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Living Planet Report: Humanity now needs 1.5 Earths

Humanity is now using nature’s services 50 percent faster than what Earth can renew, reveals the 2010 edition of the Living Planet Report – the leading survey of the planet’s health. The top 10 countries with the biggest Ecological Footprint per person are the United Arab Emirates, Qatar, Denmark, Belgium, United States, Estonia, Canada, Australia, Kuwait and Ireland.

lprThe biennial report, produced by WWF in collaboration with Global Footprint Network and the Zoological Society of London, was released today at the Wild Screen Film Festival in Bristol, U.K. Coming just days before leaders of the world’s governments meet in Nagoya, Japan to set a new agenda for addressing species loss, the report details alarming biodiversity declines along with a rapid escalation of human demand that is far outstripping nature’s regenerative capacity.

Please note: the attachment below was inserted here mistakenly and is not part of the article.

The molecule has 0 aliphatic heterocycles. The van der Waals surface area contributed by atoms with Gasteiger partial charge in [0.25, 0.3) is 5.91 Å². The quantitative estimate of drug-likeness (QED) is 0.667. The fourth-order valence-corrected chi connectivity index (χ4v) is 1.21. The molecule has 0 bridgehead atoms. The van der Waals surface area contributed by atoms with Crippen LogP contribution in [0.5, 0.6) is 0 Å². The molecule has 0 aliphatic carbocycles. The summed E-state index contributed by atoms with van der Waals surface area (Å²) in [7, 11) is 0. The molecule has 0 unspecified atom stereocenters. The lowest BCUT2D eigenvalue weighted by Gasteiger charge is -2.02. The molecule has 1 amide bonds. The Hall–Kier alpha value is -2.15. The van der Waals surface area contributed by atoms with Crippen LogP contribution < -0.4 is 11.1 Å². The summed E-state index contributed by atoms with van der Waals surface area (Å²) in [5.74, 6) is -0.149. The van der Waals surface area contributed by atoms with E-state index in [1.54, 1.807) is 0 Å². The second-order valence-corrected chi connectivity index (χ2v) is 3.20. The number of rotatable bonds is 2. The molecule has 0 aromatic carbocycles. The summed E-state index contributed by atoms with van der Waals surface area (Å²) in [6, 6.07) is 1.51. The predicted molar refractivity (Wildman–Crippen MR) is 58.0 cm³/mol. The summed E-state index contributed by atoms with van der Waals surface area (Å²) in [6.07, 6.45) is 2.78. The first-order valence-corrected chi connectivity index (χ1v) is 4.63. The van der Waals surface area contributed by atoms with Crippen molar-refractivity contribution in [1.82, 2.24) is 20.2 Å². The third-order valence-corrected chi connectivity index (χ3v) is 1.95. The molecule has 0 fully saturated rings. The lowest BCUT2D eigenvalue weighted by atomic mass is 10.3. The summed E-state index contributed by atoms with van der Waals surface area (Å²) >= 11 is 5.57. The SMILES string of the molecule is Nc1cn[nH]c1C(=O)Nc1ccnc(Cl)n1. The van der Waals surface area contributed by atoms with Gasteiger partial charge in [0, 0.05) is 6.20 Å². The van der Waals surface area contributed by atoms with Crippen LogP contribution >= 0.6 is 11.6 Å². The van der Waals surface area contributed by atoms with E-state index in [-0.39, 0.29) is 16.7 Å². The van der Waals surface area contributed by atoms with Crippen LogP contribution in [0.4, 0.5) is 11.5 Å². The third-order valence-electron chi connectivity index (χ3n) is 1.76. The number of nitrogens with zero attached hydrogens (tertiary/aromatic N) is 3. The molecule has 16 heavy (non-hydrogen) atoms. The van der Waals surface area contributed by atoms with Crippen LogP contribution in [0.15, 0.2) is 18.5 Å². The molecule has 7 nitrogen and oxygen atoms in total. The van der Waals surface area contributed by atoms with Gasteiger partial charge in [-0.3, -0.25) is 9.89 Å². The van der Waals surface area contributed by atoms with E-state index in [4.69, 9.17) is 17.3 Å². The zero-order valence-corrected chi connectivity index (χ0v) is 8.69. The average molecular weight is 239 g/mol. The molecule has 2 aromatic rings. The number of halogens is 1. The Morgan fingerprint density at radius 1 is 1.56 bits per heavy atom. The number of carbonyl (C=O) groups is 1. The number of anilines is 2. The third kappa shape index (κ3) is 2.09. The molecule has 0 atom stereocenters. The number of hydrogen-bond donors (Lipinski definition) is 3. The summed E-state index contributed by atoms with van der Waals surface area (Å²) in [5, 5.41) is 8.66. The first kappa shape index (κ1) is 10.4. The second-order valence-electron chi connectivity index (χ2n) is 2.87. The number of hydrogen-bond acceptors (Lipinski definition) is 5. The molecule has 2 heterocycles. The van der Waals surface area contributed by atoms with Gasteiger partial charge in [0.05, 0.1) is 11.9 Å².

Follow this link to download the full Living Planet Report in PDF

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Mapping forest carbon stocks in the Colombian Amazon

Some 55% of tropical forests are negatively affected by land use practices and deforestation worldwide. But the ability to penetrate the canopy to see what’s going on has been lacking until now. Global Ecology’s Greg Asner’s group has developed new airborne methods to peer through the canopy to measure and map, in beautiful 3-D, the underlying vegetation, degradation and deforestation, and the amount of carbon stored and emitted in these forests.

The Spectranomics Project

The ability to reliably measure carbon locked up in tropical forests and emitted by land-use practices is a prerequisite for accurately monitoring carbon storage and emissions for the newly passed United Nations initiative on Reduced Emissions from Deforestation and Degradation (REDD).


Sources: The Good Human [February 07, 2011] / Carnegie Institution [January 13, 2011]


TANN

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